A few years ago we were asked, "What is the most memorable Christmas gift you've ever given or received?" Instantly our minds raced backwards over invisible tracks and skidded to a stop at the same intersection: Our first Christmas together as a couple, in 1972.
Our Christmas tree that year was sparsely decorated with a dozen red ornaments. The small living room was quiet, but warm. A scant few presents lay scattered under the Scotch Pine tree. There were no screams of small children, no ripping of paper, and no Christmas music playing (we couldn't afford a stereo).
Neither of us have any recollection of what prompted us, but evidently the Spirit of God wanted us to dedicate and commemorate our new life together in Jesus Christ. So we decided that before we would give each other our gifts, we would first give God the most valued gift we possessed: Each of us, individually, spent some time writing out the "Title Deeds to Our Lives."
Click to Tweet
What is the most memorable Christmas gift you've ever given or received?
It wasn't easy, that bare-bones honesty with God. We wrote down all that we desired, all the things we thought were important, and said we wanted to give them to Him. Then, folding and placing those two sheets of paper in an envelope, we wrote on the outside: To God Our Father.
We sealed the envelope, and then we verbalized together in prayer what had already taken place privately in our hearts.
The envelope remained sealed, securely stored in a safe deposit box with all our other important papers.
The perishable and the imperishable
Eighteen years later we retrieved what had become our most treasured two sheets of paper.
Reading the lists on those two pages, we were immediately struck by two things. First, we noticed how silly and shallow some of the things were that we deemed valuable and difficult to give up to God. Dennis' list, for example, included the following:
- Nice big house
- To ski well
- Nice furniture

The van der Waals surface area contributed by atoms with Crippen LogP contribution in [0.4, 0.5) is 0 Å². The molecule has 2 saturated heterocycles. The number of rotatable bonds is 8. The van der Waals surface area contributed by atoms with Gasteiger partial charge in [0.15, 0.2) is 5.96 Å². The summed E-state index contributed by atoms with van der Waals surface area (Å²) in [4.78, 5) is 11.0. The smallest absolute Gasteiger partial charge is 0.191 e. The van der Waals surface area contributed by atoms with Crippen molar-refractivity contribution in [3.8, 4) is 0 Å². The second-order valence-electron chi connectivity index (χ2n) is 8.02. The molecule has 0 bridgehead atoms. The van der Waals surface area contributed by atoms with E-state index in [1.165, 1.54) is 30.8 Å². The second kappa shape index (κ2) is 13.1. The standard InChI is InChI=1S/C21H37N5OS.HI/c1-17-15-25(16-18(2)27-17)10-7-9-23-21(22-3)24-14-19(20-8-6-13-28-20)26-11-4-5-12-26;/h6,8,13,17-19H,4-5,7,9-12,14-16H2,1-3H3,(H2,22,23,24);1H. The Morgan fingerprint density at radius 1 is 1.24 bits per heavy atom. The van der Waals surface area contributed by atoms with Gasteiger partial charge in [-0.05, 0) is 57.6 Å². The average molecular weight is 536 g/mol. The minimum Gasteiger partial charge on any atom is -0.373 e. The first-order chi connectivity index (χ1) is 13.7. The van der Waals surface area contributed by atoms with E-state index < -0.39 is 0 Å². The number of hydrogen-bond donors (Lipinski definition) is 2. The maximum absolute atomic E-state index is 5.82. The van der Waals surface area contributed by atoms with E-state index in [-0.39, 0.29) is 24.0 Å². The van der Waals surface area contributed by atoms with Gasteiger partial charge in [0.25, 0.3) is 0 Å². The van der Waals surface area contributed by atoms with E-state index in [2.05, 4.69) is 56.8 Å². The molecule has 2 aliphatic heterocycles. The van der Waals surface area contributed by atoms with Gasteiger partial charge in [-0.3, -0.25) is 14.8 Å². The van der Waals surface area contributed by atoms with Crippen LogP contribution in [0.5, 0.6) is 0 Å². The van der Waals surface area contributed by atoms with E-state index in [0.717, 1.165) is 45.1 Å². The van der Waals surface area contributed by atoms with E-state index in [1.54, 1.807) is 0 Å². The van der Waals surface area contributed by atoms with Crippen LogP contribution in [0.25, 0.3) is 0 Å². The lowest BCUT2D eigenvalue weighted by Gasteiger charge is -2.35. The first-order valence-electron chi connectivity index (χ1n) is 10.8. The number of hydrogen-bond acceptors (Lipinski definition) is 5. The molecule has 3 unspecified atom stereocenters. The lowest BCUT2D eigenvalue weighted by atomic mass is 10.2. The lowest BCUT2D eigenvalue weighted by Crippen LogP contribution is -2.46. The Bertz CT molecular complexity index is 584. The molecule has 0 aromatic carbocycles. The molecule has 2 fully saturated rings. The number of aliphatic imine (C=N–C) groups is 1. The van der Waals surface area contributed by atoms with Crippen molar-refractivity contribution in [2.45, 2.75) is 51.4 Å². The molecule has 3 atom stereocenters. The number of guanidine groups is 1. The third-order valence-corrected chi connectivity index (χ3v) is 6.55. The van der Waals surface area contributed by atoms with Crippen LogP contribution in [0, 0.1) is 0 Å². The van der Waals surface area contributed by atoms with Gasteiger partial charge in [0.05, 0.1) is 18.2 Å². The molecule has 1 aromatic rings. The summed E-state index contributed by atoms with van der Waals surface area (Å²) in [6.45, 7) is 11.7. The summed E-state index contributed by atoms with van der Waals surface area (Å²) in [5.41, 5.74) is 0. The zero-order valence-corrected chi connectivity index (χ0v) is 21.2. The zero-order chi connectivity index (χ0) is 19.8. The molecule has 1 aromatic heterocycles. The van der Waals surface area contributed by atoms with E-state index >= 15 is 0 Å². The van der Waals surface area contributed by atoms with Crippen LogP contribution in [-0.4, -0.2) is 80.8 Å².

- Sharp clothes
- New car
- Easygoing job
It was striking to see this preoccupation with material things. Looking back over our years together, it was fascinating how God had continuously sought to wean us from that which is perishable and replace our values with the imperishable: people and His Word.
Other items that Dennis listed were not so shallow:
- Success in ministry
- Stay healthy
- A healthy big family
- My own life
Barbara's list, meanwhile, included things that are passing away, but more of hers got to the core of life:
- Children—at least one boy and one girl
- To live to see my children grow up
- To be settled and stable
- To be an outstanding couple and family
The second thing that surprised us as we read the lists was how much more God has given us than what we gave up. We immediately thought of Ephesians 3:20, which reads, "Now to Him who is able to do far more abundantly beyond all that we ask or think, according to the power that works within us."
We hope you have a wonderful Christmas this year. And as you go through the holiday season, think about whether you have settled the question of ownership. Who has the title deed to your life and possessions? Why don't you formalize your commitment to Jesus Christ?
You will discover, as we have, that it's the most important gift you'll ever give. It will change your lives.
Copyright © 2001 by FamilyLife. All rights reserved.
Looking for help or inspiration this Christmas? Be sure to check out the FamilyLife Guide to Christmas. Also, FamilyLife offers several resources to help your family focus on Christ during your Christmas celebration. The Ever Thine Home® Christmas collection includes ornaments and other decorations help you honor Christ and proclaim your faith. The 12 Names of Christmas™ ornaments are designed to help you teach your children about Jesus is and why He came to live among us. And in When Christmas Came, Barbara Rainey reveals the substance of Christmas in poignant prose and vivid watercolors.
FamilyLife is a donor-supported ministry offering practical and biblical resources and events to help you build a godly marriage and family.